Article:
“Oh man! You should hear some of the stuff they said to us and stuff they called us,” he said.
There’s one moment that Gibbons recalls instantly. Preparing to play a game one afternoon, it was pouring rain. In normal circumstances, the game would have been called off. But these were not normal circumstances.
“People thought the game was cancelled,” he said. “And they said ‘No, you niggers are going to have to stay here and play in the rain. But you’re playing against each other. I’m not going to let my hometown boys get wet. You play.'”
And they played. With rain pouring down on them, and the stands full mock cheering, they played the game that they loved. While the ones who watched, hated them for it.
“‘You niggers get out there and run’, that’s what they told us. ‘We spent our money, we’re going to see you play. And we you get done, get on the bus and leave.'”
Retaliation was not an option. In the face of such hostility, they were forced to burry the anger deep down. Letting their emotions out, opened up the possibility of death.
“What are you going to do?” Gibbons said. “They’d catch you down the road somewhere and burn the bus with you in it.”
Gibbons traveled with the Clowns and got some experience. Following the disbandment of the league, he headed even further north to an unlikely baseball region, Canada. It was here where he hit his prime, firing away brilliant games, one after another. In 1949, went 19-5 with 229 strikeouts, on route to a league title.
With a supreme confidence, Gibbons returned to Tampa. A team of black players from the Major Leagues were touring towns, referred to as “barnstorming,” and made a stop in Gibbons’ stopping grounds. Faced with yet another opportunity, Gibbon’s jumped at the chance.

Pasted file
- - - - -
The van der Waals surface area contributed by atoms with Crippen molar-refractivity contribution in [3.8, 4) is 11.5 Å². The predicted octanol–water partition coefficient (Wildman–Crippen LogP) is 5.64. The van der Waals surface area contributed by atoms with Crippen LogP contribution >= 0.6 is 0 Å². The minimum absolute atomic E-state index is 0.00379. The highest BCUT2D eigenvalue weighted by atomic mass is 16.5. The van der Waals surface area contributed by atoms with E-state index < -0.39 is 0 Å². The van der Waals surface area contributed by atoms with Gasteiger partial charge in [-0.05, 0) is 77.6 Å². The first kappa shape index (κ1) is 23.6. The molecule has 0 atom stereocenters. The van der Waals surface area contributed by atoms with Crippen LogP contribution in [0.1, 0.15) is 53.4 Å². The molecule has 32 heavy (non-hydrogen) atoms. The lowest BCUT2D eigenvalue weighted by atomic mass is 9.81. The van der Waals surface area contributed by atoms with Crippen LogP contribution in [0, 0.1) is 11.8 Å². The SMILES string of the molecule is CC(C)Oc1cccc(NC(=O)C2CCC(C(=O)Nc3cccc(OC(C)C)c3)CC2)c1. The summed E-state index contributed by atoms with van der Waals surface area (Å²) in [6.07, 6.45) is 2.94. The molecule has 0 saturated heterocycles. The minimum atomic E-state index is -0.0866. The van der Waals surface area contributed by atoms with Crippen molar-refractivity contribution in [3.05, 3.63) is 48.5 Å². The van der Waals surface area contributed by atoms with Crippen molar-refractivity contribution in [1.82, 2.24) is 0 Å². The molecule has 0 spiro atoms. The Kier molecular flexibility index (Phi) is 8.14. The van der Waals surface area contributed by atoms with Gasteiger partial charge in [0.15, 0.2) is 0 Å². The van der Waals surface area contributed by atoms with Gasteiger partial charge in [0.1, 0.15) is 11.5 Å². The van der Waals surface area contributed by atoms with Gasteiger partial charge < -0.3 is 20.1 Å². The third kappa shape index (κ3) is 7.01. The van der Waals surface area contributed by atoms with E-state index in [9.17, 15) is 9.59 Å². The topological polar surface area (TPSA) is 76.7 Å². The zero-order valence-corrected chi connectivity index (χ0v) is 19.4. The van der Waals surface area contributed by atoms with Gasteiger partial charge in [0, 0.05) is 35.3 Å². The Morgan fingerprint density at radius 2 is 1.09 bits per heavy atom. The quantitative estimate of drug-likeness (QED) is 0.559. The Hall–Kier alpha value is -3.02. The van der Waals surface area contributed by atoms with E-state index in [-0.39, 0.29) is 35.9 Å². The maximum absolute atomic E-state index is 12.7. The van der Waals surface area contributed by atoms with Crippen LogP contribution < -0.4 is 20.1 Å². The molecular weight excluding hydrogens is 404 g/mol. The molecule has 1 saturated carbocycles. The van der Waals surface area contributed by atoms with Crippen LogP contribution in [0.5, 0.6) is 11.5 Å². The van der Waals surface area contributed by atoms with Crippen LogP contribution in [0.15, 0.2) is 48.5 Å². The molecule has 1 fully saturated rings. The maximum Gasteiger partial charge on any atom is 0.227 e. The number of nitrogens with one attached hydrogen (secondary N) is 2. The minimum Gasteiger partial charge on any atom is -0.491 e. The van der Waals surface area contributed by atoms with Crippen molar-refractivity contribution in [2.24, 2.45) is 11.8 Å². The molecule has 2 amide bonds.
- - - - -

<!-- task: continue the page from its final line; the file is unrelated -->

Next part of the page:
Toeing the rubber in the shadows of UT, Gibbons watched as an intimidating and iconic figure made his way to the plate. The right-handed hitter was making a name for himself for the Brooklyn Dodgers with his quick speed and high batting average. It was also the man who broke the color barrier in baseball and provided opportunity for all black athletes, including Gibbons.
While others may shy away in the face of challenges, Gibbons’ welcomed it.
“I was just a kid who believed in himself, and I challenged anybody,” he said.
Depending on who you ask, he even caught the future Hall of Famer looking at a called third strike.
“I thought I had him, but the umpire didn’t agree with me,” he said with a laugh.
Robinson made a point to visit with Gibbons following the game. Face to face with Robinson, Gibbon’s received another opportunity. Impressed with what he had shown on the mound, Robinson asked him to join the traveling team. Their next stop was Puerto Rico. Gibbons eagerly accepted the offer and patiently waited for his plane to arrive that Saturday.
The ticket came, and Gibbons prepared to leave that Monday.
He was packing Monday afternoon when he was met with an unexpected surprise from the mailman.